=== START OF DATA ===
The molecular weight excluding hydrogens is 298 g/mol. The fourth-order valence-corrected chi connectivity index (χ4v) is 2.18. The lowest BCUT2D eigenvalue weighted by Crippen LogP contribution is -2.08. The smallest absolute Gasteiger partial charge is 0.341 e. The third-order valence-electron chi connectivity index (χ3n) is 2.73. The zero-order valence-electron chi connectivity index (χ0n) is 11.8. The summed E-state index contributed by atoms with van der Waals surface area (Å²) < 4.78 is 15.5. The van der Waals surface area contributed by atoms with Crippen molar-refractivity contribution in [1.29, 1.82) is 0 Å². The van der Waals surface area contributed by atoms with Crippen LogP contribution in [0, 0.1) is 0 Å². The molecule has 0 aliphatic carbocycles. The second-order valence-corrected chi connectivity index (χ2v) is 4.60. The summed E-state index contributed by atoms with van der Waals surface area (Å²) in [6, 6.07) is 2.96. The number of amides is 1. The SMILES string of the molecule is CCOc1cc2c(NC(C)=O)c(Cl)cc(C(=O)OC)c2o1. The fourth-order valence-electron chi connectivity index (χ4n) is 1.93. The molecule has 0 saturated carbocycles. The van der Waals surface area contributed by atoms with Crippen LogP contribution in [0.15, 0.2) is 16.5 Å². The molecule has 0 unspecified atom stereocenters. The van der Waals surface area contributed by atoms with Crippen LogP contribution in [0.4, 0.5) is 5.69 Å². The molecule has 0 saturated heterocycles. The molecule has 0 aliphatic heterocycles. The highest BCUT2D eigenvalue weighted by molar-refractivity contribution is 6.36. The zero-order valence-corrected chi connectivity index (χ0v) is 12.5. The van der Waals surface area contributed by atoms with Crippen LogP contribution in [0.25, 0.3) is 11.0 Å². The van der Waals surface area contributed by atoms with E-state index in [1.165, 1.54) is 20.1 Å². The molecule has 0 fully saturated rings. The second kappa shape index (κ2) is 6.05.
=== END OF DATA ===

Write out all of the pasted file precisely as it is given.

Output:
The molecular weight excluding hydrogens is 298 g/mol. The fourth-order valence-corrected chi connectivity index (χ4v) is 2.18. The lowest BCUT2D eigenvalue weighted by Crippen LogP contribution is -2.08. The smallest absolute Gasteiger partial charge is 0.341 e. The third-order valence-electron chi connectivity index (χ3n) is 2.73. The zero-order valence-electron chi connectivity index (χ0n) is 11.8. The summed E-state index contributed by atoms with van der Waals surface area (Å²) < 4.78 is 15.5. The van der Waals surface area contributed by atoms with Crippen molar-refractivity contribution in [1.29, 1.82) is 0 Å². The van der Waals surface area contributed by atoms with Crippen LogP contribution in [0, 0.1) is 0 Å². The molecule has 0 aliphatic carbocycles. The second-order valence-corrected chi connectivity index (χ2v) is 4.60. The summed E-state index contributed by atoms with van der Waals surface area (Å²) in [6, 6.07) is 2.96. The number of amides is 1. The SMILES string of the molecule is CCOc1cc2c(NC(C)=O)c(Cl)cc(C(=O)OC)c2o1. The fourth-order valence-electron chi connectivity index (χ4n) is 1.93. The molecule has 0 saturated carbocycles. The van der Waals surface area contributed by atoms with Crippen LogP contribution in [0.15, 0.2) is 16.5 Å². The molecule has 0 unspecified atom stereocenters. The van der Waals surface area contributed by atoms with Crippen LogP contribution in [0.4, 0.5) is 5.69 Å². The molecule has 0 saturated heterocycles. The molecule has 0 aliphatic heterocycles. The highest BCUT2D eigenvalue weighted by molar-refractivity contribution is 6.36. The zero-order valence-corrected chi connectivity index (χ0v) is 12.5. The van der Waals surface area contributed by atoms with Crippen LogP contribution in [0.25, 0.3) is 11.0 Å². The van der Waals surface area contributed by atoms with E-state index in [1.165, 1.54) is 20.1 Å². The molecule has 0 fully saturated rings. The second kappa shape index (κ2) is 6.05.